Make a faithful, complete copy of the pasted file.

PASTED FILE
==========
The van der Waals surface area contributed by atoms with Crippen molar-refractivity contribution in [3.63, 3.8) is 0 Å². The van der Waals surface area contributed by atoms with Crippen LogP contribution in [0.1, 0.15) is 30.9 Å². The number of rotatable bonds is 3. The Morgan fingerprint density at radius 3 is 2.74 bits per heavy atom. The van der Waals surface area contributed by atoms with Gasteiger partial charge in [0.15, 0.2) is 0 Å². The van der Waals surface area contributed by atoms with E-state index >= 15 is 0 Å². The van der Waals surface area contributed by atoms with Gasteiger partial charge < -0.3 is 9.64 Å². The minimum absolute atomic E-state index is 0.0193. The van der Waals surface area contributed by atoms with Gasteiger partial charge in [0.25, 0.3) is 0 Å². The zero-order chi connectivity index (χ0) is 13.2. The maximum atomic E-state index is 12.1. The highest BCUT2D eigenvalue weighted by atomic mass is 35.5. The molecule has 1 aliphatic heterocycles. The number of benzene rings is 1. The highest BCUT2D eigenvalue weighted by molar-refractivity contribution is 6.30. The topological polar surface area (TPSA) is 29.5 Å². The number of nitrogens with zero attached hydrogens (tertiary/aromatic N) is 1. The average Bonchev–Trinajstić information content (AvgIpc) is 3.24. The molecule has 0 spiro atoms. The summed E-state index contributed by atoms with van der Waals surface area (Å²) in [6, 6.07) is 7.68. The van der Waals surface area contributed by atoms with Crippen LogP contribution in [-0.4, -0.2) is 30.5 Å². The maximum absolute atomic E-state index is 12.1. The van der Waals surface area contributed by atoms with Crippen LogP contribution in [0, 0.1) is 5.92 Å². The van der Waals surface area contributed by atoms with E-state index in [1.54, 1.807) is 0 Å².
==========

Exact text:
The van der Waals surface area contributed by atoms with Crippen molar-refractivity contribution in [3.63, 3.8) is 0 Å². The van der Waals surface area contributed by atoms with Crippen LogP contribution in [0.1, 0.15) is 30.9 Å². The number of rotatable bonds is 3. The Morgan fingerprint density at radius 3 is 2.74 bits per heavy atom. The van der Waals surface area contributed by atoms with Gasteiger partial charge in [0.15, 0.2) is 0 Å². The van der Waals surface area contributed by atoms with E-state index >= 15 is 0 Å². The van der Waals surface area contributed by atoms with Gasteiger partial charge < -0.3 is 9.64 Å². The minimum absolute atomic E-state index is 0.0193. The van der Waals surface area contributed by atoms with Gasteiger partial charge in [0.25, 0.3) is 0 Å². The zero-order chi connectivity index (χ0) is 13.2. The maximum atomic E-state index is 12.1. The highest BCUT2D eigenvalue weighted by atomic mass is 35.5. The molecule has 1 aliphatic heterocycles. The number of benzene rings is 1. The highest BCUT2D eigenvalue weighted by molar-refractivity contribution is 6.30. The topological polar surface area (TPSA) is 29.5 Å². The number of nitrogens with zero attached hydrogens (tertiary/aromatic N) is 1. The average Bonchev–Trinajstić information content (AvgIpc) is 3.24. The molecule has 0 spiro atoms. The summed E-state index contributed by atoms with van der Waals surface area (Å²) in [6, 6.07) is 7.68. The van der Waals surface area contributed by atoms with Crippen LogP contribution in [-0.4, -0.2) is 30.5 Å². The maximum absolute atomic E-state index is 12.1. The van der Waals surface area contributed by atoms with Crippen LogP contribution in [0, 0.1) is 5.92 Å². The van der Waals surface area contributed by atoms with E-state index in [1.54, 1.807) is 0 Å².